Author denies 'speaking ill' of Winnie Mandela in new book about her life

A new book about the late Winnie Madikizela-Mandela is set to hit the shelves penned by veteran correspondent Fred Bridgland.

Bridgland acted as the South African correspondent for various UK newspapers in the late 1980s.

His book, titled Truth, Lies and Alibis details the days of the Mandela United Football Club who were implicated in kidnappings, torture and murder.

The book also looks at the death of 14-year-old Stompie Seipei, Winnie Mandela's trial and conviction, as well as the politics at play at the time.

Bridgland says he wrote the book to tell the stories of the many seemingly ‘unimportant’ people who were affected by the Mandela United Football Club.

In 1991, Madikizela was sentenced to six years in prison for her part in the kidnapping of the youths and for assault.

However, her sentence was reduced on appeal to a fine and a two-year suspended sentence.

During the TRC hearings, a former member of the Mandela United Football Club, Katiza Cebekhulu claimed he witnessed Madikizela stabbing Stompie herself.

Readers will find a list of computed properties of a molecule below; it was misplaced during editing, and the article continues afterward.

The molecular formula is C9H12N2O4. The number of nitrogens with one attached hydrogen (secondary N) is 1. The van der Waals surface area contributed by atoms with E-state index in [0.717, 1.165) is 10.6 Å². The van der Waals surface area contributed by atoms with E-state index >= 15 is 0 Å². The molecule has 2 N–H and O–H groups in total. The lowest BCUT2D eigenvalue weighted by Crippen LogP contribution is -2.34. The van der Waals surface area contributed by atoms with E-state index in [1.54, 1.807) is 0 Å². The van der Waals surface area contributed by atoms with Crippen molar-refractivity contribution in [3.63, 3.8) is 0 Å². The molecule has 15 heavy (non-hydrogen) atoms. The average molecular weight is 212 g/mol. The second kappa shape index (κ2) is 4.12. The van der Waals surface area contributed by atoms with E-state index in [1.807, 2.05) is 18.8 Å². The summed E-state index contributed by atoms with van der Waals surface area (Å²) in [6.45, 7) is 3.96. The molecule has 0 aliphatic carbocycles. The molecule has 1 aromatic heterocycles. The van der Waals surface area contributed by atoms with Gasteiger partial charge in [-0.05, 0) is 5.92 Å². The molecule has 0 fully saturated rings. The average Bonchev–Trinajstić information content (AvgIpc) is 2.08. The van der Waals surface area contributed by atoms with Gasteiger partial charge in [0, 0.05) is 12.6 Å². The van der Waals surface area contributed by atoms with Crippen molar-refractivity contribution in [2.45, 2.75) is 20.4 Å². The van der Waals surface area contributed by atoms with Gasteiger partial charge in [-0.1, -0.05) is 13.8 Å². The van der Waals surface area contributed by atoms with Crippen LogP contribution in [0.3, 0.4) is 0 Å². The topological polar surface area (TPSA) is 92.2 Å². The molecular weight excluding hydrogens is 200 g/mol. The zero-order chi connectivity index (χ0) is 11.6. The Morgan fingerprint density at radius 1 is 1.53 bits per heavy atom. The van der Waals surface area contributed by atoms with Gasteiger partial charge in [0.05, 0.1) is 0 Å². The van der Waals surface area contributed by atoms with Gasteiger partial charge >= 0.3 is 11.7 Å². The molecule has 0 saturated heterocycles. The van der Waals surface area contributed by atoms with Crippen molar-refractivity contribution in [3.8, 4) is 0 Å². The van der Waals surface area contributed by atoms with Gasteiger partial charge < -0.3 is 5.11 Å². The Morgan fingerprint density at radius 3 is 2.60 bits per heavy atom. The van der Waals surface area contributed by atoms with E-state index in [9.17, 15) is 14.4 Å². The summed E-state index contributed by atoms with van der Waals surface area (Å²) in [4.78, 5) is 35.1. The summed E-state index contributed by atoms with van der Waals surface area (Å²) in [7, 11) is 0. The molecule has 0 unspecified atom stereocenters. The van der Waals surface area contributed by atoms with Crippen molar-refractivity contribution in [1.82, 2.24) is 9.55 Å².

Bridgland says he believes Cebekhulu, who was apparently kidnapped by an ANC hit squad and jailed in Zambia.

I don't think it's a retelling of the story, it's an expansion of the story.

Fred Bridgland, author and award-winning foreign correspondent

I grew increasingly concerned about all the "little people" and unimportant whose lives were affected and sometimes totally destroyed by the Mandela United Football Club.

Fred Bridgland, author and award-winning foreign correspondent

I was intrigued by the question of how Winnie Mandela's prison sentence was reduced to a fine of just R15 000, after she was sentenced to six years in prison in connection to the murder of Stompie Seipei.

Fred Bridgland, author and award-winning foreign correspondent

It's not so much me speaking ill of Winnie Mandela... I've mainly reported the stories of people who came into her circle.

Fred Bridgland, author and award-winning foreign correspondent

I do believe Katiza Cebekhulu. I think the evidence is fairly overwhelming.

Fred Bridgland, author and award-winning foreign correspondent

Listen to the in-depth conversation on The John Maytham Show:


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